Studies from the Shuiluo valley in the neighboring province of Sichuan also describe the use of Cupressus funebris, Pistacia weinmanniifolia Poiss. ex Franch., Juniperus squamata, and Cornus oblonga as incense  (Weckerle and Bühler, unpublished data). In Shaxi, however, these species are burnt dry, powdered, and mixed, whereas in Shuiluo they are applied fresh or dried, whereby the whole branches are commonly used, rather than making mixtures. In addition, all of these species are used both as incense and as decoration to invite deities in Shuiluo, while their ritual use is limited to incense in Shaxi. Although Pinus yunnanensis is used as incense both in Shaxi and Shuiluo, their uses are very dissimilar. While the root is used as side material for joss stick production in Shaxi, its branches are burned as incense in Shuiluo. In Shuiluo, incense species are selected for their habitat as well as the smell and the color of their smoke, whereas in Shaxi, the smell seems to be the only important factor.
Besides these striking similarities of ritual plant uses on a species level between the Shaxi and Shuiluo valley, comparable uses from other areas also exist on the genus level for the genera Artemisia, Cinnamomum, Cupressus, Juniperus and Pistacia . The burning of Juniperus spp. as incense is a widespread practice in the whole Himalayan region and beyond [8, 32]. For example, the Hunzakut of the Hunza valley (NW Pakistan) burn Junipers during rituals in which ritual specialists communicate with the supernatural world . Also Artemisia spp. have reportedly been used as incense in the Himalayas, in particular Nepal and India, [10, 13, 33]. In the Lahoul valley (NW India), members of the Beeling tribe even burned Artemisia maritima L. var. seski together with different Junipers . The use of Cinnamomum species for incense purposes is also documented from Indonesia (C. burmannii (Nees & T. Nees) Blume and C. sintok Blume), India (C. camphora (L.) J. Presl), and the Himalayas (C. tamala T. Nees & Eberm. and C. verum J. Presl) . Additionally, fumigations with Cupressus torulosa D. Don have been reported from Nepal and such with Pistacia lentiscus L. from Vietnam . No information was found on the use of the remaining species as incense or for fumigations.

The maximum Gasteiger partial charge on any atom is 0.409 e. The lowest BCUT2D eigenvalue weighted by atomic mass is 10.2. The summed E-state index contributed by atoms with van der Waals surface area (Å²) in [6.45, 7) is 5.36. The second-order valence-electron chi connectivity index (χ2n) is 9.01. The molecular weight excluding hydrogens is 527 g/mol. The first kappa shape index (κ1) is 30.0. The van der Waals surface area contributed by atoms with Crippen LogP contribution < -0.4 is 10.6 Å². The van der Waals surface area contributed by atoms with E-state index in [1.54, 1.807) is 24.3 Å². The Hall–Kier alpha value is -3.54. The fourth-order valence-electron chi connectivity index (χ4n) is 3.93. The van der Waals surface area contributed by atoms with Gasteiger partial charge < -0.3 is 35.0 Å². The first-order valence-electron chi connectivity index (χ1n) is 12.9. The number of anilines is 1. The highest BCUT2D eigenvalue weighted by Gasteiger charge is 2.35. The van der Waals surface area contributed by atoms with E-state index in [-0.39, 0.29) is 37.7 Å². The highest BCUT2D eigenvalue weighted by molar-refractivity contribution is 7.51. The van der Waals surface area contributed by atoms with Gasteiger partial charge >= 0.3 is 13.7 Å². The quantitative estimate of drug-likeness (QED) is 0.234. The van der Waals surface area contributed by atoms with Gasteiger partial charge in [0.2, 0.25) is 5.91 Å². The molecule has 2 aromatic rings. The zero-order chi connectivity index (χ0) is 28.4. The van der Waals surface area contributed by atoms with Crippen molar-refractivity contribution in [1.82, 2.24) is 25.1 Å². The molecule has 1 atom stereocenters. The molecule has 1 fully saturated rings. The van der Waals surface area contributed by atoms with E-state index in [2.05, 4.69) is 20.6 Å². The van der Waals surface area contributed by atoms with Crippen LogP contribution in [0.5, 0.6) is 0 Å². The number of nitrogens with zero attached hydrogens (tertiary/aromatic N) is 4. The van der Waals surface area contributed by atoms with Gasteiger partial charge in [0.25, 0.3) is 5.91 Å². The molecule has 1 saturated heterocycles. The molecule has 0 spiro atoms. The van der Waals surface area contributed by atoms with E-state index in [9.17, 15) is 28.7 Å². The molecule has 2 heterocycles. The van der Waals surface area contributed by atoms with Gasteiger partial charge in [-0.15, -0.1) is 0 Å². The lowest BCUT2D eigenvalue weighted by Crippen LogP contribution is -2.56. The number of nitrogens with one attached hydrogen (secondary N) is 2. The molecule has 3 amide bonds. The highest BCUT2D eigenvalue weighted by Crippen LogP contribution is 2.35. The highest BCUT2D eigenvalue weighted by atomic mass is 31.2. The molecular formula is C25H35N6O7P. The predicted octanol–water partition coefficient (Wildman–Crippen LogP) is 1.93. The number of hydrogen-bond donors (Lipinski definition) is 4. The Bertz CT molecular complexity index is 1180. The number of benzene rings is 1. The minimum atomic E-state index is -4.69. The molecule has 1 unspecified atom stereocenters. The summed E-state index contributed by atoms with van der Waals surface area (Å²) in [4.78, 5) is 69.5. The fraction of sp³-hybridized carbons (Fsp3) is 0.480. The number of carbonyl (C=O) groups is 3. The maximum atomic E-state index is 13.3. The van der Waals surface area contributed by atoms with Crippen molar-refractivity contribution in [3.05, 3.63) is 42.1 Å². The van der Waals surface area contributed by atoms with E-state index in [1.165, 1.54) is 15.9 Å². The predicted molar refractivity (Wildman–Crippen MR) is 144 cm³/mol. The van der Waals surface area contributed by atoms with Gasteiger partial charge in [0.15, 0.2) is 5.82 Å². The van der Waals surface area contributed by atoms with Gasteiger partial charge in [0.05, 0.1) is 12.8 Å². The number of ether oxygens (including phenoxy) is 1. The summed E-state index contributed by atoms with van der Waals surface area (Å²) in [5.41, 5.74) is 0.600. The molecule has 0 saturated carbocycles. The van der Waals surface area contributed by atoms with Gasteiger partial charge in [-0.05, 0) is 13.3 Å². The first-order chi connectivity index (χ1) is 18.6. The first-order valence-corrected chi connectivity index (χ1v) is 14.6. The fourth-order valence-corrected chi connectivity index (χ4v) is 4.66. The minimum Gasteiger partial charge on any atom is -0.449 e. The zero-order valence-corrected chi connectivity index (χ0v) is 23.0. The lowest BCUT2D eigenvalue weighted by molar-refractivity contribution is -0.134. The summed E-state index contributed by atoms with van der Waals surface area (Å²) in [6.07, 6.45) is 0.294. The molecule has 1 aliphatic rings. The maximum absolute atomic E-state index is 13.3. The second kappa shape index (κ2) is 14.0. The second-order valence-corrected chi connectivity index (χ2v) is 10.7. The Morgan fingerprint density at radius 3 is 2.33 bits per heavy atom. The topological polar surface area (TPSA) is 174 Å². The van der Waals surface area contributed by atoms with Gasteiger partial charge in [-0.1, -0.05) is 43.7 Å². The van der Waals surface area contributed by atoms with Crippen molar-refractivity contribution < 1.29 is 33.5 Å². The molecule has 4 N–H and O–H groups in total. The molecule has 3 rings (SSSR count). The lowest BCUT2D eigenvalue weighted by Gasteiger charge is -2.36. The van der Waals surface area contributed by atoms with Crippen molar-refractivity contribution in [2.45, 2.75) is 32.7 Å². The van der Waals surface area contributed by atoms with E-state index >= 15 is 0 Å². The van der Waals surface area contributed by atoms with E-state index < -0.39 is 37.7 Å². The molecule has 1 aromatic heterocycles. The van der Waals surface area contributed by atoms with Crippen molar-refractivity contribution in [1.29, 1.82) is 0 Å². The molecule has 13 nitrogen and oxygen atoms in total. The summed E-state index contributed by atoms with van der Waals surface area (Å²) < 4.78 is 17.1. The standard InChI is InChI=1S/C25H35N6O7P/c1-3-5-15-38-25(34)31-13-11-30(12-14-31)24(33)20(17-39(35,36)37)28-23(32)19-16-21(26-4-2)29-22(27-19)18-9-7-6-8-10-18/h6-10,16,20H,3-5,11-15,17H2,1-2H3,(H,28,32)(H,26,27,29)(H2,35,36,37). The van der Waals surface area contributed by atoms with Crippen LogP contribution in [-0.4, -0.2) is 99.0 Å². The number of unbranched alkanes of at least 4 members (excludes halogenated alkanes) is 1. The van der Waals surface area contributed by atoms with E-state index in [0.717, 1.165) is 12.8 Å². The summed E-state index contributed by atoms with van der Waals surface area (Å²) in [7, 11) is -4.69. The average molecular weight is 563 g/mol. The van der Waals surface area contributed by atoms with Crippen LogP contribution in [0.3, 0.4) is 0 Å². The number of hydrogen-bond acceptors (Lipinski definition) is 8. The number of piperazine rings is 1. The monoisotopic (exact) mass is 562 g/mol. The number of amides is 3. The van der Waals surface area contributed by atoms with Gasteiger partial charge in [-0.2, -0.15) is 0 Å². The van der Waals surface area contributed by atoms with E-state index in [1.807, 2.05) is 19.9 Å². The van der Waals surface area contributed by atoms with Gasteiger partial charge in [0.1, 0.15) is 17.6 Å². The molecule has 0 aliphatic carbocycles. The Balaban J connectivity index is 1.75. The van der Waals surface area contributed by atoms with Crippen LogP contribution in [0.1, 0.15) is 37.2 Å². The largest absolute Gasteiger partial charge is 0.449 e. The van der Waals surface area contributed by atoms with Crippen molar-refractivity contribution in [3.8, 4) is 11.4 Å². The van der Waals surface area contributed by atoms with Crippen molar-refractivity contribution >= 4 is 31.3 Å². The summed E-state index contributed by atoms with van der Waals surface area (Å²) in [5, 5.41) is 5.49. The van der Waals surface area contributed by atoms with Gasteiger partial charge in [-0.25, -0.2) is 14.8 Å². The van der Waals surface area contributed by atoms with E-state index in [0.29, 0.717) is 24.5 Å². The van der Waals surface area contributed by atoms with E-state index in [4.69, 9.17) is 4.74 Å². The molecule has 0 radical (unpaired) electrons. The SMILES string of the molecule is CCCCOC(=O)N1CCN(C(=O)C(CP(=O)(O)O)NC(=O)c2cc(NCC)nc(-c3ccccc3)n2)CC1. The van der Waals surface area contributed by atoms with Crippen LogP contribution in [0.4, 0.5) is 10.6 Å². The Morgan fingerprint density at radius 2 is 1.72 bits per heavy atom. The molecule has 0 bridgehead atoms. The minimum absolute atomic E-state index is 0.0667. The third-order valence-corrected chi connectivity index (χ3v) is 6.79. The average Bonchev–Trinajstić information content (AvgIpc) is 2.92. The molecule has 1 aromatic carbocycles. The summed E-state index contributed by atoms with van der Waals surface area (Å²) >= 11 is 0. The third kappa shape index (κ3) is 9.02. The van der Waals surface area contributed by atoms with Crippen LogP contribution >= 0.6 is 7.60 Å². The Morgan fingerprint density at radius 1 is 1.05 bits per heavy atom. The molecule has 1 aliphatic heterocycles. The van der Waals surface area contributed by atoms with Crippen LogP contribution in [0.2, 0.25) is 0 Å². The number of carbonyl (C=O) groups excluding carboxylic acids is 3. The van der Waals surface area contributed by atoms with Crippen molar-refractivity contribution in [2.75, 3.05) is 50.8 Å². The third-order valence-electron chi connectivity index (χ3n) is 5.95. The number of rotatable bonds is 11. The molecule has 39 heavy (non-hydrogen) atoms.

The Bai people of Shaxi use a variety of ritual plants, especially incense plants, both on a communal and household level. The documented incense plants were never used solely, but only in mixed powders or in the form of joss sticks. Ritual fumigations are mainly conducted for the communication with ancestors, spirits, and deities, and in some cases also for personal well-being and to strengthen self-awareness. Some informants mentioned pharmacological effects, and some dismissed the fumigations practiced by others as superstition. Incense use was documented in diverse contexts. Among these contexts, no significant differences regarding the type of incense used, but differences in the contexts of place, time, and meaning of the uses were found. The foremost quality for which species are selected as incense seems to be the smell of their smoke. Interview data and the incense powder compositions strongly suggest that Cupressus funebris, Gaultheria fragrantissima, and Ligustrum sempervirens are the central incense species. Possible roles of the other species range from being used to stretch incense powders to serving as substitutes for other, unavailable species.